1/2 yard of fabric (I made mine with quilting cotton but I am planning to make a few in flannel as well.  I am pretty sure you could make this with fleece too but you might want to add a 1/2 inch or so to allow for the thickness of that kind of fabric.) PRE-WASH any fabric you use.  You don't want it to shrink after you make it.

Thread, sewing machine, scissors, pins, etc

Small piece of fusible interfacing

Button (Any size will work but, on most of the wraps I made, I went for the biggest button for which my machine could make a button hole.  I am NOT interested in hand sewing buttonholes and I am still working on making a good machine buttonhole without the automatic setting)

1. Print and cut out the pattern pieces.  Be sure to use 8 1/2x11 paper and make sure the there is no scaling.  Match the dots and tape the 2 pieces together.

2. Cut your fabric. 

3.  Iron a small piece of fusible interfacing on the wrong side of the fabric where you plan to sew the button.

4.  Place the two piece of fabric with right sides together and sew around using a 1/2 inch seam allowance.  Leave a 2-3 inch opening along the bottom.

5.  Trim your seam allowances (if you want - it doesn't make a whole lot of difference on this project) Notch the round corners.  Note- you might want to notch/trim a little better than I did in this picture - I ended up going back and making this one a little neater.

6.  Turn the the project through the opening you left so the right sides are out. You might want to use the back end of a knitting needle or something similar to help you get all the corners fully pushed out.

7.  Finger press or iron the edges flat.

8. Topstitch around the entire neck wrap (about 1/8 inch from the edge).
Looks like this one needs to be ironed again. . .
9.  Wrap the fabric around your neck to check the button/buttonhole placement (you want them to be in the same spot on opposite sides.  Mark your buttonhole with chalk.  I tried vertical and horizontal placements and I found horizontal (like on most coats) worked better.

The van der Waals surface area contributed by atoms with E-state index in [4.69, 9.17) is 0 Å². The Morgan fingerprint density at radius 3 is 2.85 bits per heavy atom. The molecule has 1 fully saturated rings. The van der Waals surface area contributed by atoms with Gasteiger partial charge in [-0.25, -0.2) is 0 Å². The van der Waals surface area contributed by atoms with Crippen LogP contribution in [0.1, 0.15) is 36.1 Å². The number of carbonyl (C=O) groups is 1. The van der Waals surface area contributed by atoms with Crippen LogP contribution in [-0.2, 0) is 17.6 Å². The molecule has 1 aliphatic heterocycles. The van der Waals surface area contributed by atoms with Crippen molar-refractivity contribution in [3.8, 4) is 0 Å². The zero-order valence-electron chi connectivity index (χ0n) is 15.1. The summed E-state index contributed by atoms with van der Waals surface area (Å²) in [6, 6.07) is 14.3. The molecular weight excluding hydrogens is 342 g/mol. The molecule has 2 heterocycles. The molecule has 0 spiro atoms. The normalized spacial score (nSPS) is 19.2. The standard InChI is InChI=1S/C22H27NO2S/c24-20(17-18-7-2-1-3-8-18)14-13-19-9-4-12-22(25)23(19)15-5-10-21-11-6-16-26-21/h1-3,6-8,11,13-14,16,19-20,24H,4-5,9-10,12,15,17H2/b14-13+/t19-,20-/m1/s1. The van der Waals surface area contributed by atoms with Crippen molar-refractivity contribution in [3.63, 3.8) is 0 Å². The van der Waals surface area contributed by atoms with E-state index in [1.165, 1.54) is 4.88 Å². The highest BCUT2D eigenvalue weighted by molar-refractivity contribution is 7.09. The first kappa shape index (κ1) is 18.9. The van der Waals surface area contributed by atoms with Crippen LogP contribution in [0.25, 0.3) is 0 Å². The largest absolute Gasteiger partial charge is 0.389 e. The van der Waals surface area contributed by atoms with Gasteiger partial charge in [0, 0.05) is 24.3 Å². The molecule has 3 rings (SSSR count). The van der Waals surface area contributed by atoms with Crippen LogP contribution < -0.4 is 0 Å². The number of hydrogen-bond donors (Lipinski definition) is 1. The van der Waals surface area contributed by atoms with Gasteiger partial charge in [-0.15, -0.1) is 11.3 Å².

10.  Sew the buttonhole and attach the button*.  DONE!!

*If you use 2 different fabrics and you want to make this scarf reversible just sew two buttons, one on each side in the same spot.  On this one I used two small buttons on each side (4 total). 


I bought the Oliver and S Firefly Jacket pattern as soon as it came out.  I love the shape and the fact that it is reversible.  I have gotten away from using patterns, I have been making my own for the most part or following tutorials but this one was worth buying. 

Here are the results:

The jackets are the same; they can be worn with either fabric showing.  My only complaint is that the jacket is a tad short.  I used the size chart and my seam allowances were accurate.  If I make it again, and I probably will, I will add a little length.

Thursday, 2 August 2012

One More Skirt

I made one more skirt for the Skirting the Issue campaign.  It is a gingham circle skirt with an exposed elastic waistband.  I mailed them off to Utah on Monday.
I am happy that I met my goal of 5 skirts for donation!

Fleece Jacket

Maya has been asking for a Hanna Andersson fleece jacket.  Why?  Because I handed her the catalog a couple of weeks ago when I was trying to cook dinner.  Maya LOVES clothes so I thought it would keep her busy for a few minutes.  It did but then she decided she wanted a $52 Marshmallow hoodie.  Don't get me wrong - I love Hanna Andersson- but the prices make their stuff  "sometimes" purchases.  Or I get my Hanna Andersson fix at Costco.  I do splurge on the PJs for Sam though.  His sensory issues make night clothing options a bit limited and he likes the jammies so he gets them. 

Anyway, back to Maya.  I haven't worked much with fleece but I figured I could probably make jacket myself.  I used a couple of old jackets as models and drew a pattern.  It took about a yard of fleece.  With sale prices/teacher discount the fleece, zipper, and thread probably cost around $12. 

It came together really well and I am very pleased.  The one think that irks me is that one pocket is about 1/8-1/4 of an inch higher than the other.  It happened when I attached the zipper.  EVen though everything was lined up before sewing, the fleece is thick and cushy and it shifts every so slightly under the presser foot.  I re-did it but the result was the same.  For now I am leaving it.  When she has the jacket on, you can't tell. 

I am going to make one more and then I will try to upload my pattern as a PDF if anyone wants to use it.